The overall number of nonprofit organizations in the United States dropped by 18 percent last year as the number of applications for tax-exempt status declined by about 7 percent compared to 2010.
The Internal Revenue Service (IRS) Data Book for 2011, released this week, indicates there were 1,494,882 registered 501(c) organizations in the United States last year, compared with 1,821,824 in 2010. The number of tax-exempt organizations filing tax returns actually grew by 3.1 percent, to 1.385 million. The federal fiscal year ends Sept. 30.
The number of applications for tax-exempt status was down about 7 percent last year compared to 2010, from 65,648 to 60,980. As is typically the case, the vast majority were 501(c)3 organizations.
There were 60,980 applications for tax-exempt status with the IRS granting approval to 54,701, or almost 90 percent. Some 217 were disapproved while 6,062 were classified as “other.” The approval rate was about 82 percent in 2010 but almost twice as many applications were classified as “other” as compared to 2011.
The IRS last year made efforts to purge inactive organizations from its records, and every type of organization within the 501(c) section of the tax code experienced a decline in 2011. The largest aggregate drop was among 501(c)3 organizations, considered “religious, charitable and similar organizations,” down more than 200,000, or 15 percent, to 1,080,130. Among the largest percentage declines were 501(c)4 “social welfare organizations,” down 30 percent.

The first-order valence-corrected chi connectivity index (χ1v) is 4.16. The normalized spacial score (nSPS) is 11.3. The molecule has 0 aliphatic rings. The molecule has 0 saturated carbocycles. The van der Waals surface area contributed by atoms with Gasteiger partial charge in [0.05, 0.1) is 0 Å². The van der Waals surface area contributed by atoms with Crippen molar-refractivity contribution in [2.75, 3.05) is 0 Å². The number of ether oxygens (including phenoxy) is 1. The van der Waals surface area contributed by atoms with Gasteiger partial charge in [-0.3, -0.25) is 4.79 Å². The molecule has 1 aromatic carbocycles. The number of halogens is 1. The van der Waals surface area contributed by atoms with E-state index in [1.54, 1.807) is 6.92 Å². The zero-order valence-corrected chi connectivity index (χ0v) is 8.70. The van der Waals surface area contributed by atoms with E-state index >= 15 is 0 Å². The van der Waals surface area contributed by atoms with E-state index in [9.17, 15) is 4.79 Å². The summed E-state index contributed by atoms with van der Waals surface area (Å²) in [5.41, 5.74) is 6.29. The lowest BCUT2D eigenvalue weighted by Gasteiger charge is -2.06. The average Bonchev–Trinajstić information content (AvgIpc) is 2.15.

Among the numbers for 2011:
501c3 Religious, charitable and similar organizations: 1,080,130 -200,609 -15.6 percent
501c4 Social welfare organizations: 97,382 -41,747 -30 percent
501c5 Labor and agriculture organizations: 51,588 -11,424 -18 percent
501c6 Business leagues: 70,330 -22,001 -24 percent
501c7 Social and recreation clubs: 57,793 -21,925 -27.5 percent
501c8 Fraternal beneficiary societies: 53,245 -10,146 -16 percent
501c9 Voluntary employees’ beneficiary associations: 7,810 -3,939 -33.5 percent
501c10 Domestic fraternal beneficiary societies: 16,678 -1,632 -9 percent
The IRS last year revoked the tax-exempt status of an estimated 275,000 organizations after they did not file tax returns for three consecutive years, ending in 2009. The vast majority of those organizations likely were small, local organizations that were no longer in existence. The Pension Protection Act (PPA) of 2006 enacted the filing requirement in 2007, even for the smallest organizations, in an effort to purge the IRS records of inactive groups.
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